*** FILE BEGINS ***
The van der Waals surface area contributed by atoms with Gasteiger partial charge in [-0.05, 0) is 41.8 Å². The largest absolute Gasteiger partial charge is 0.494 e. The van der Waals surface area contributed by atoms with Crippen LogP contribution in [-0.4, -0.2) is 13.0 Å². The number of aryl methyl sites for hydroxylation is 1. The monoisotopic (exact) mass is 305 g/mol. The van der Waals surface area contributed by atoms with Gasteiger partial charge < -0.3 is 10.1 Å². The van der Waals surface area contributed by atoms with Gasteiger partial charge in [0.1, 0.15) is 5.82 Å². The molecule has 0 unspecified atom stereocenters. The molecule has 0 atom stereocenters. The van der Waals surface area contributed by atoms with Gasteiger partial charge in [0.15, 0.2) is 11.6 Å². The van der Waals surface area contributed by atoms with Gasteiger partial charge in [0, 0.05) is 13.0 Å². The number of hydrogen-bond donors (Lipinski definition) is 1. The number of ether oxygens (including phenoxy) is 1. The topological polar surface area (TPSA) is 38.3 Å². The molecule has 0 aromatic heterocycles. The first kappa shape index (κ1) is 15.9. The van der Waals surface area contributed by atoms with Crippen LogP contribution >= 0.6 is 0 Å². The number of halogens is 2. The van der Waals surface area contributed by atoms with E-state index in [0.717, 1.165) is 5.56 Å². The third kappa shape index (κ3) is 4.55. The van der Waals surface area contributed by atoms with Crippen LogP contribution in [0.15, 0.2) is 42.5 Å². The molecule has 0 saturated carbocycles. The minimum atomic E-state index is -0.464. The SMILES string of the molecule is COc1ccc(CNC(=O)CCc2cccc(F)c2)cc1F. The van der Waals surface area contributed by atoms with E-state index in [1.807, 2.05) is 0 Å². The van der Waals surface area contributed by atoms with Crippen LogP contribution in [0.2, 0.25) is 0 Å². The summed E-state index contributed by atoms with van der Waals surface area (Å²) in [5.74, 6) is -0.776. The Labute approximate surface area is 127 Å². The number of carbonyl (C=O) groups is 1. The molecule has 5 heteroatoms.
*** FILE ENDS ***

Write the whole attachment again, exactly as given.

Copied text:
The van der Waals surface area contributed by atoms with Gasteiger partial charge in [-0.05, 0) is 41.8 Å². The largest absolute Gasteiger partial charge is 0.494 e. The van der Waals surface area contributed by atoms with Crippen LogP contribution in [-0.4, -0.2) is 13.0 Å². The number of aryl methyl sites for hydroxylation is 1. The monoisotopic (exact) mass is 305 g/mol. The van der Waals surface area contributed by atoms with Gasteiger partial charge < -0.3 is 10.1 Å². The van der Waals surface area contributed by atoms with Gasteiger partial charge in [0.1, 0.15) is 5.82 Å². The molecule has 0 unspecified atom stereocenters. The molecule has 0 atom stereocenters. The van der Waals surface area contributed by atoms with Gasteiger partial charge in [0.15, 0.2) is 11.6 Å². The van der Waals surface area contributed by atoms with Gasteiger partial charge in [0, 0.05) is 13.0 Å². The number of hydrogen-bond donors (Lipinski definition) is 1. The number of ether oxygens (including phenoxy) is 1. The topological polar surface area (TPSA) is 38.3 Å². The molecule has 0 aromatic heterocycles. The first kappa shape index (κ1) is 15.9. The van der Waals surface area contributed by atoms with Crippen LogP contribution >= 0.6 is 0 Å². The number of halogens is 2. The van der Waals surface area contributed by atoms with E-state index in [0.717, 1.165) is 5.56 Å². The third kappa shape index (κ3) is 4.55. The van der Waals surface area contributed by atoms with Crippen LogP contribution in [0.15, 0.2) is 42.5 Å². The molecule has 0 saturated carbocycles. The minimum atomic E-state index is -0.464. The SMILES string of the molecule is COc1ccc(CNC(=O)CCc2cccc(F)c2)cc1F. The van der Waals surface area contributed by atoms with E-state index in [1.807, 2.05) is 0 Å². The van der Waals surface area contributed by atoms with Crippen LogP contribution in [0.2, 0.25) is 0 Å². The summed E-state index contributed by atoms with van der Waals surface area (Å²) in [5.74, 6) is -0.776. The Labute approximate surface area is 127 Å². The number of carbonyl (C=O) groups is 1. The molecule has 5 heteroatoms.